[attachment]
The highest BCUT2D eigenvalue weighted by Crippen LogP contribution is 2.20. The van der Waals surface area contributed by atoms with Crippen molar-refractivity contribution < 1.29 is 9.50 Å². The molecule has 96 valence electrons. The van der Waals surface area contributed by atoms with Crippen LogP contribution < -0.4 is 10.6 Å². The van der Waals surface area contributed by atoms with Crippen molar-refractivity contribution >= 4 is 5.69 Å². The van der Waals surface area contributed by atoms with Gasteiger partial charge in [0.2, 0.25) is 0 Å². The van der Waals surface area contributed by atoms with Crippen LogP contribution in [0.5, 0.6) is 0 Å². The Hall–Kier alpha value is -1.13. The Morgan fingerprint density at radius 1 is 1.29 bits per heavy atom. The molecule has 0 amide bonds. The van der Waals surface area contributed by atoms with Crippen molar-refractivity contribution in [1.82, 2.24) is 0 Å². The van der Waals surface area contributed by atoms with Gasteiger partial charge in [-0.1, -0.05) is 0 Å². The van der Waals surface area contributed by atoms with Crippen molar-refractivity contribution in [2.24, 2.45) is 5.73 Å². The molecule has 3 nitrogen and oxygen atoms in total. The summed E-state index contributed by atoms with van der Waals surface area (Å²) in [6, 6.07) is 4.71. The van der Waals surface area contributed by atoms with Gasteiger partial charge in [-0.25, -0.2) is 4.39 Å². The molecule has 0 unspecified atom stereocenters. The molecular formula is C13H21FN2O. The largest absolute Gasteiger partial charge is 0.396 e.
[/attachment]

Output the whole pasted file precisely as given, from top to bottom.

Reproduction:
The highest BCUT2D eigenvalue weighted by Crippen LogP contribution is 2.20. The van der Waals surface area contributed by atoms with Crippen molar-refractivity contribution < 1.29 is 9.50 Å². The molecule has 96 valence electrons. The van der Waals surface area contributed by atoms with Crippen LogP contribution < -0.4 is 10.6 Å². The van der Waals surface area contributed by atoms with Crippen molar-refractivity contribution >= 4 is 5.69 Å². The van der Waals surface area contributed by atoms with Gasteiger partial charge in [0.2, 0.25) is 0 Å². The van der Waals surface area contributed by atoms with Crippen LogP contribution in [0.5, 0.6) is 0 Å². The Hall–Kier alpha value is -1.13. The Morgan fingerprint density at radius 1 is 1.29 bits per heavy atom. The molecule has 0 amide bonds. The van der Waals surface area contributed by atoms with Crippen molar-refractivity contribution in [1.82, 2.24) is 0 Å². The van der Waals surface area contributed by atoms with Gasteiger partial charge in [-0.1, -0.05) is 0 Å². The van der Waals surface area contributed by atoms with Crippen molar-refractivity contribution in [2.24, 2.45) is 5.73 Å². The molecule has 3 nitrogen and oxygen atoms in total. The summed E-state index contributed by atoms with van der Waals surface area (Å²) in [6, 6.07) is 4.71. The van der Waals surface area contributed by atoms with Gasteiger partial charge in [-0.25, -0.2) is 4.39 Å². The molecule has 0 unspecified atom stereocenters. The molecular formula is C13H21FN2O. The largest absolute Gasteiger partial charge is 0.396 e.